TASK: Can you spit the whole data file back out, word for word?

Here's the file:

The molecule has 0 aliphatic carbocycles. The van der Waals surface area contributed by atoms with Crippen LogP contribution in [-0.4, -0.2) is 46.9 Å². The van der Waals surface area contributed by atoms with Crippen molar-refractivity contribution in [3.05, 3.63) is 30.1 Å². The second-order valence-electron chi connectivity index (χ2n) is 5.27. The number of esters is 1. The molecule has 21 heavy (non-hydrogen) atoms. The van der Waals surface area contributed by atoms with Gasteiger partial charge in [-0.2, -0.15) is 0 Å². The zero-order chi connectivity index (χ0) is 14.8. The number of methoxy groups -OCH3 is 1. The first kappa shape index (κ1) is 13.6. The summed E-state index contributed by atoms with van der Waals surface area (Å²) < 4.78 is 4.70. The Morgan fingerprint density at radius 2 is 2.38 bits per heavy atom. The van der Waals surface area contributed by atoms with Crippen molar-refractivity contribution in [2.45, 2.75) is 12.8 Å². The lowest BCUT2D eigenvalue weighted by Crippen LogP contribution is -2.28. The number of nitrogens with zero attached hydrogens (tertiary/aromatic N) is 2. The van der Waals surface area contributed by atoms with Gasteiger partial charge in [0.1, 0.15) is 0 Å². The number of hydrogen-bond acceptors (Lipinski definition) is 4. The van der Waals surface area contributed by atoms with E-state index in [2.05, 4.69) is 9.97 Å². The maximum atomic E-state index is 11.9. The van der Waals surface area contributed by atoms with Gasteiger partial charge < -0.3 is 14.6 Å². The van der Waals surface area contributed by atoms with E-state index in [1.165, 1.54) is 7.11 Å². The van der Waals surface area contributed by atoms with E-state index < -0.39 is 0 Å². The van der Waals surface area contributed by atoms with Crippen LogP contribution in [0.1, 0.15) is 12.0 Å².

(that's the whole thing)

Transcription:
The molecule has 0 aliphatic carbocycles. The van der Waals surface area contributed by atoms with Crippen LogP contribution in [-0.4, -0.2) is 46.9 Å². The van der Waals surface area contributed by atoms with Crippen molar-refractivity contribution in [3.05, 3.63) is 30.1 Å². The second-order valence-electron chi connectivity index (χ2n) is 5.27. The number of esters is 1. The molecule has 21 heavy (non-hydrogen) atoms. The van der Waals surface area contributed by atoms with Gasteiger partial charge in [-0.2, -0.15) is 0 Å². The zero-order chi connectivity index (χ0) is 14.8. The number of methoxy groups -OCH3 is 1. The first kappa shape index (κ1) is 13.6. The summed E-state index contributed by atoms with van der Waals surface area (Å²) < 4.78 is 4.70. The Morgan fingerprint density at radius 2 is 2.38 bits per heavy atom. The van der Waals surface area contributed by atoms with Crippen molar-refractivity contribution in [2.45, 2.75) is 12.8 Å². The lowest BCUT2D eigenvalue weighted by Crippen LogP contribution is -2.28. The number of nitrogens with zero attached hydrogens (tertiary/aromatic N) is 2. The van der Waals surface area contributed by atoms with Gasteiger partial charge in [0.1, 0.15) is 0 Å². The number of hydrogen-bond acceptors (Lipinski definition) is 4. The van der Waals surface area contributed by atoms with E-state index in [2.05, 4.69) is 9.97 Å². The maximum atomic E-state index is 11.9. The van der Waals surface area contributed by atoms with Gasteiger partial charge < -0.3 is 14.6 Å². The van der Waals surface area contributed by atoms with E-state index in [1.165, 1.54) is 7.11 Å². The van der Waals surface area contributed by atoms with E-state index < -0.39 is 0 Å². The van der Waals surface area contributed by atoms with Crippen LogP contribution in [0.1, 0.15) is 12.0 Å².